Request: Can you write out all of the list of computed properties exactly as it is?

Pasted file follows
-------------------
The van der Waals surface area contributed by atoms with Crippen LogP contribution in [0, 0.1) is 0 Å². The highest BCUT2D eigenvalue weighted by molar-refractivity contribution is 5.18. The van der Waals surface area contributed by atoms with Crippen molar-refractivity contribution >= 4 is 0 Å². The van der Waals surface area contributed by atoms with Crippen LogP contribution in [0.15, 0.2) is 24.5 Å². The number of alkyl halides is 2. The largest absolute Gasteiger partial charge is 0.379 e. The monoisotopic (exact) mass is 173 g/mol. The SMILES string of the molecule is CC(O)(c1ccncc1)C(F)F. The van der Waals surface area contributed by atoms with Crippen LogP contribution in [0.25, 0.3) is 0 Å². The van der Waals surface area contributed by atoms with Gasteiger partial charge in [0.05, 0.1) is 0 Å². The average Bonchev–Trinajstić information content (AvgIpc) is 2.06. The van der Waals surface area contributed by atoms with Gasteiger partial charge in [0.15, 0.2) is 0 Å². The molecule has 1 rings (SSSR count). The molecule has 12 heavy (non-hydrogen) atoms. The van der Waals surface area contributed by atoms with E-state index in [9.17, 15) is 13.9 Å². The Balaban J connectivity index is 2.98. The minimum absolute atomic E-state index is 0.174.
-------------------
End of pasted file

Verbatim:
The van der Waals surface area contributed by atoms with Crippen LogP contribution in [0, 0.1) is 0 Å². The highest BCUT2D eigenvalue weighted by molar-refractivity contribution is 5.18. The van der Waals surface area contributed by atoms with Crippen molar-refractivity contribution >= 4 is 0 Å². The van der Waals surface area contributed by atoms with Crippen LogP contribution in [0.15, 0.2) is 24.5 Å². The number of alkyl halides is 2. The largest absolute Gasteiger partial charge is 0.379 e. The monoisotopic (exact) mass is 173 g/mol. The SMILES string of the molecule is CC(O)(c1ccncc1)C(F)F. The van der Waals surface area contributed by atoms with Crippen LogP contribution in [0.25, 0.3) is 0 Å². The van der Waals surface area contributed by atoms with Gasteiger partial charge in [0.05, 0.1) is 0 Å². The average Bonchev–Trinajstić information content (AvgIpc) is 2.06. The van der Waals surface area contributed by atoms with Gasteiger partial charge in [0.15, 0.2) is 0 Å². The molecule has 1 rings (SSSR count). The molecule has 12 heavy (non-hydrogen) atoms. The van der Waals surface area contributed by atoms with E-state index in [9.17, 15) is 13.9 Å². The Balaban J connectivity index is 2.98. The minimum absolute atomic E-state index is 0.174.